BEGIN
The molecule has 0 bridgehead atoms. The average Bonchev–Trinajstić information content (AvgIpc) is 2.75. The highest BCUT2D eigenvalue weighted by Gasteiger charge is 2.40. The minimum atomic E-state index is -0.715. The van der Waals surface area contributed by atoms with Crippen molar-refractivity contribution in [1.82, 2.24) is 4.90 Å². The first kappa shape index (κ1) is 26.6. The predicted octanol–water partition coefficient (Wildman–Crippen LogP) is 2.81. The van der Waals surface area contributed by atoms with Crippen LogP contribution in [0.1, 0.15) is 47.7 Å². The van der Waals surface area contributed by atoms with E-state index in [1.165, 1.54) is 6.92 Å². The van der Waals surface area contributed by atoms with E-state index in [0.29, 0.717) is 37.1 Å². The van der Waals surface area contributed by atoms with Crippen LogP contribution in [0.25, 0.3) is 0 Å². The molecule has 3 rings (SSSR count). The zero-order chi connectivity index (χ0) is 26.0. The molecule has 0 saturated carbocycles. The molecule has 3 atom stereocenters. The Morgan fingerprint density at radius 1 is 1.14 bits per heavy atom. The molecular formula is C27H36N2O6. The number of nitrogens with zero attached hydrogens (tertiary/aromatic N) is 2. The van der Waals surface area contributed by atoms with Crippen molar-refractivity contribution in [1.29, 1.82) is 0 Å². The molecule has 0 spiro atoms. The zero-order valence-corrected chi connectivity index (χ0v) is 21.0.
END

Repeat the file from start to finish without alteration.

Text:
The molecule has 0 bridgehead atoms. The average Bonchev–Trinajstić information content (AvgIpc) is 2.75. The highest BCUT2D eigenvalue weighted by Gasteiger charge is 2.40. The minimum atomic E-state index is -0.715. The van der Waals surface area contributed by atoms with Crippen molar-refractivity contribution in [1.82, 2.24) is 4.90 Å². The first kappa shape index (κ1) is 26.6. The predicted octanol–water partition coefficient (Wildman–Crippen LogP) is 2.81. The van der Waals surface area contributed by atoms with Crippen LogP contribution in [0.1, 0.15) is 47.7 Å². The van der Waals surface area contributed by atoms with E-state index in [1.165, 1.54) is 6.92 Å². The van der Waals surface area contributed by atoms with E-state index in [0.29, 0.717) is 37.1 Å². The van der Waals surface area contributed by atoms with Crippen LogP contribution in [0.25, 0.3) is 0 Å². The molecule has 3 rings (SSSR count). The zero-order chi connectivity index (χ0) is 26.0. The molecule has 0 saturated carbocycles. The molecule has 3 atom stereocenters. The Morgan fingerprint density at radius 1 is 1.14 bits per heavy atom. The molecular formula is C27H36N2O6. The number of nitrogens with zero attached hydrogens (tertiary/aromatic N) is 2. The van der Waals surface area contributed by atoms with Crippen molar-refractivity contribution in [1.29, 1.82) is 0 Å². The molecule has 0 spiro atoms. The zero-order valence-corrected chi connectivity index (χ0v) is 21.0.